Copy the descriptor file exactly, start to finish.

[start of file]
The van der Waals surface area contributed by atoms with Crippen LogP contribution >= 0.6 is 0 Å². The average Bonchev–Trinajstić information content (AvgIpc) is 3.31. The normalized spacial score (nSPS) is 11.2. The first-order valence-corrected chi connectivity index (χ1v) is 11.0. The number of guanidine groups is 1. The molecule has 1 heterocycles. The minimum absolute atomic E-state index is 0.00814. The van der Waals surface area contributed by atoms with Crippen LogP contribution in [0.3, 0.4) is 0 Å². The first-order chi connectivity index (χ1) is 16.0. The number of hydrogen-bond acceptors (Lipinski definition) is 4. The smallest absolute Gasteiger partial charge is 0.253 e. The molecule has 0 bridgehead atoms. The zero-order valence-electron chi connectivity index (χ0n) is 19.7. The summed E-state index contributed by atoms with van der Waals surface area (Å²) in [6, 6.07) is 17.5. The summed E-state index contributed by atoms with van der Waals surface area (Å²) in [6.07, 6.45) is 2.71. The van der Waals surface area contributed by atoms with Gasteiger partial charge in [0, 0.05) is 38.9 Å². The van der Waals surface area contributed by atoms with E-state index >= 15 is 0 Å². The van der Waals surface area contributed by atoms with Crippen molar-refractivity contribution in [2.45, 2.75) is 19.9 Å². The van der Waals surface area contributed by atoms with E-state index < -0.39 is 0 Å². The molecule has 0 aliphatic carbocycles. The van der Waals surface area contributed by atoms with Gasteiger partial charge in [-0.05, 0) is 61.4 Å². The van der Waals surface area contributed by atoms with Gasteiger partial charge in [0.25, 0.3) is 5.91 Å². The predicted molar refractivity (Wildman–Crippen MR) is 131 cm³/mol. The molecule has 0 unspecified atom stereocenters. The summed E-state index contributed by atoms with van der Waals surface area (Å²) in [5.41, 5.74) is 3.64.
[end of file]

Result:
The van der Waals surface area contributed by atoms with Crippen LogP contribution >= 0.6 is 0 Å². The average Bonchev–Trinajstić information content (AvgIpc) is 3.31. The normalized spacial score (nSPS) is 11.2. The first-order valence-corrected chi connectivity index (χ1v) is 11.0. The number of guanidine groups is 1. The molecule has 1 heterocycles. The minimum absolute atomic E-state index is 0.00814. The van der Waals surface area contributed by atoms with Crippen LogP contribution in [0.3, 0.4) is 0 Å². The first-order chi connectivity index (χ1) is 16.0. The number of hydrogen-bond acceptors (Lipinski definition) is 4. The smallest absolute Gasteiger partial charge is 0.253 e. The molecule has 0 bridgehead atoms. The zero-order valence-electron chi connectivity index (χ0n) is 19.7. The summed E-state index contributed by atoms with van der Waals surface area (Å²) in [6, 6.07) is 17.5. The summed E-state index contributed by atoms with van der Waals surface area (Å²) in [6.07, 6.45) is 2.71. The van der Waals surface area contributed by atoms with Gasteiger partial charge in [0, 0.05) is 38.9 Å². The van der Waals surface area contributed by atoms with E-state index >= 15 is 0 Å². The van der Waals surface area contributed by atoms with Crippen molar-refractivity contribution in [2.45, 2.75) is 19.9 Å². The van der Waals surface area contributed by atoms with E-state index < -0.39 is 0 Å². The molecule has 0 aliphatic carbocycles. The van der Waals surface area contributed by atoms with Gasteiger partial charge in [-0.05, 0) is 61.4 Å². The van der Waals surface area contributed by atoms with Gasteiger partial charge in [0.25, 0.3) is 5.91 Å². The predicted molar refractivity (Wildman–Crippen MR) is 131 cm³/mol. The molecule has 0 unspecified atom stereocenters. The summed E-state index contributed by atoms with van der Waals surface area (Å²) in [5.41, 5.74) is 3.64.